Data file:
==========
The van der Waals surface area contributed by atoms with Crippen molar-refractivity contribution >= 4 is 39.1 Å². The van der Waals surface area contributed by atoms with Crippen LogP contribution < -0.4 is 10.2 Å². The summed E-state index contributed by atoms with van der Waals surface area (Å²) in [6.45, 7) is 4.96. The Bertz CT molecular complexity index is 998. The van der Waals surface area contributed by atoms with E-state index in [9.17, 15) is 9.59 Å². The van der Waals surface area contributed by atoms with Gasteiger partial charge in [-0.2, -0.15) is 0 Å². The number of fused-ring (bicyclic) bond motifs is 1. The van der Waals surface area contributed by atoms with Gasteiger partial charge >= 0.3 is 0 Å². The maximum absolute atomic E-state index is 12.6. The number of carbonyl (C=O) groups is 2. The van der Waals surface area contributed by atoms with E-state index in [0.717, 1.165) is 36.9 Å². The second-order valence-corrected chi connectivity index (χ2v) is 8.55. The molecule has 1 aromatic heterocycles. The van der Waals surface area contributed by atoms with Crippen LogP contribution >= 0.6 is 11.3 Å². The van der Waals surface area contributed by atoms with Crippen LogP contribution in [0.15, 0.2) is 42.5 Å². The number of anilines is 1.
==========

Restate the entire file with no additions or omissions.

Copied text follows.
The van der Waals surface area contributed by atoms with Crippen molar-refractivity contribution >= 4 is 39.1 Å². The van der Waals surface area contributed by atoms with Crippen LogP contribution < -0.4 is 10.2 Å². The summed E-state index contributed by atoms with van der Waals surface area (Å²) in [6.45, 7) is 4.96. The Bertz CT molecular complexity index is 998. The van der Waals surface area contributed by atoms with E-state index in [9.17, 15) is 9.59 Å². The van der Waals surface area contributed by atoms with Gasteiger partial charge in [-0.2, -0.15) is 0 Å². The number of fused-ring (bicyclic) bond motifs is 1. The van der Waals surface area contributed by atoms with Gasteiger partial charge >= 0.3 is 0 Å². The maximum absolute atomic E-state index is 12.6. The number of carbonyl (C=O) groups is 2. The van der Waals surface area contributed by atoms with E-state index in [0.717, 1.165) is 36.9 Å². The second-order valence-corrected chi connectivity index (χ2v) is 8.55. The molecule has 1 aromatic heterocycles. The van der Waals surface area contributed by atoms with Crippen LogP contribution >= 0.6 is 11.3 Å². The van der Waals surface area contributed by atoms with Crippen LogP contribution in [0.15, 0.2) is 42.5 Å². The number of anilines is 1.